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Google Just Changed How You Search: What You Need to Know

(Image credit: Google)

Google Search is a service many of us use multiple times a day, but have you ever thought about how you phrase your queries when you start to type in the search bar? If you’ve ever searched for something over and over again, changing your wording slightly each time to try and make Google understand exactly what you’re looking for, then you’ll likely be happy to hear today’s news.

As Pandu Nayak, Google fellow and VP of Search, wrote in an official blog post today, Google (the company) wants to make Google Search more effective at understanding natural language, rather than making users have to translate their questions into what they call "keyword-ese" to help the search engine figure out what to look for.

Google’s has achieved this is by using Bidirectional Encoder Representations from Transformers, shortened to BERT. BERT technology, powered by new cloud server hardware, is able to understand a given word more effectively by inferring the context from the other words in the search phrase.

In practise, Google claims that this will help Google Search better understand 1 in 10 of everything it gets asked. And given that Google processes billions of search queries a day, that’s a lot of people who can get better answers to whatever’s on their mind.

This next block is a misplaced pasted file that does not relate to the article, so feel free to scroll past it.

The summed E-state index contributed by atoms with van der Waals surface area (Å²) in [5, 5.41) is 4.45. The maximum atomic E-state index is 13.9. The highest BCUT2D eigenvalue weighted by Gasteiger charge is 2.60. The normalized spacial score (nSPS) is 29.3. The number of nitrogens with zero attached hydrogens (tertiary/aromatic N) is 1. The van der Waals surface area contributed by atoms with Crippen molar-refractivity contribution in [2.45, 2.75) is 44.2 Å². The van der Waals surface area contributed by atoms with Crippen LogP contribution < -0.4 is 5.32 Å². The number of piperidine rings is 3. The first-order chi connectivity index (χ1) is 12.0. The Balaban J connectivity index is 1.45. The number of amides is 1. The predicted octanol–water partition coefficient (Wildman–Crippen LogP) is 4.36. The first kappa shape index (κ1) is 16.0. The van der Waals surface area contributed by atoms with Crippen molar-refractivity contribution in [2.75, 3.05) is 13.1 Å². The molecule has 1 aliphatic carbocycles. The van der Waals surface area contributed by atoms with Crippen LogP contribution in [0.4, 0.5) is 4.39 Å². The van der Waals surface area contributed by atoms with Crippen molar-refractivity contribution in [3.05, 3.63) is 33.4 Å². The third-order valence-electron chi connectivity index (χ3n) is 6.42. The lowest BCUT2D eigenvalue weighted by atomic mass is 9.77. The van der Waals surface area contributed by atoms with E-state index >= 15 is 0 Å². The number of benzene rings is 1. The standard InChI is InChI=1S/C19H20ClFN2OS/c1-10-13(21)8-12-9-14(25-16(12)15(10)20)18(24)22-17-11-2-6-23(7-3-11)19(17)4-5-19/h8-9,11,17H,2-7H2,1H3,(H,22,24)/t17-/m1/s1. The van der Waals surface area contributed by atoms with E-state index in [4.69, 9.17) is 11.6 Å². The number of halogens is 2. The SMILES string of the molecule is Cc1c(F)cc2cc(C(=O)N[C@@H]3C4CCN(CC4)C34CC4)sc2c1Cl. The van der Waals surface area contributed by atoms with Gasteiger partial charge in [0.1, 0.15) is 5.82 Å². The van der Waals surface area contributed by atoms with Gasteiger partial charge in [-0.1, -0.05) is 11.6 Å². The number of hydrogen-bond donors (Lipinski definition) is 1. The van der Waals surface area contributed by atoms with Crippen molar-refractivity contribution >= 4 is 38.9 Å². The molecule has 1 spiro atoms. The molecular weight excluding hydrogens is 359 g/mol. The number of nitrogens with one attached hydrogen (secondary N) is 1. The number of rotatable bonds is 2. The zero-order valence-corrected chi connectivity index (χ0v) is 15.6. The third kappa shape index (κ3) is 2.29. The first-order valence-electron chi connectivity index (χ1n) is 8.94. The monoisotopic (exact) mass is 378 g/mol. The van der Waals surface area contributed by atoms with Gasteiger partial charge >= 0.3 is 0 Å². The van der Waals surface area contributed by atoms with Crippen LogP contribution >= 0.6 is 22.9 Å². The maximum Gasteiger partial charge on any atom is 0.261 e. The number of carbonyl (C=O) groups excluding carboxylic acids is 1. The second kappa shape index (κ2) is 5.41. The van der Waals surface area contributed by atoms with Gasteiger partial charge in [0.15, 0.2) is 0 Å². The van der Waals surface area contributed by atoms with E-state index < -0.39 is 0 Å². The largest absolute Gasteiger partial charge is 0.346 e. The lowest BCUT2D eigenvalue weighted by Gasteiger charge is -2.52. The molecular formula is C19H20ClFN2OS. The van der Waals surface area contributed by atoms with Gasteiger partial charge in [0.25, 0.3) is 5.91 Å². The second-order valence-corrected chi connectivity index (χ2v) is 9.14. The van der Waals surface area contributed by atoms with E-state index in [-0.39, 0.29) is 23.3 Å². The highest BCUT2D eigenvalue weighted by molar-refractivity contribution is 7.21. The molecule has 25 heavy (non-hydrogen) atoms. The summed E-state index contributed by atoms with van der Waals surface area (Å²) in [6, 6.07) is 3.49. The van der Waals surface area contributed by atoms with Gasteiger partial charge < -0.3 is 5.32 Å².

The blog highlights how small words can now drastically change what results will pop up, examples being how BERT notices the "to" in the query below and realizes the user wants to travel from Brazil, not from the US (above); or how it understands that the "no" in this search means it should display a different parking guide.

(Image credit: Google)

This feature currently only works for searches in English, but Google has implemented this new programming in featured snippets (the highlighted result at the top of the search page that Google thinks is the most relevant for your query) for several other languages, and promises that BERT will be applied to more languages around the world soon.

While this change might not make Google foolproof, you’ll at least be able to ask questions in a less artificial feeling way; which will be particularly handy if you’re using Google Assistant.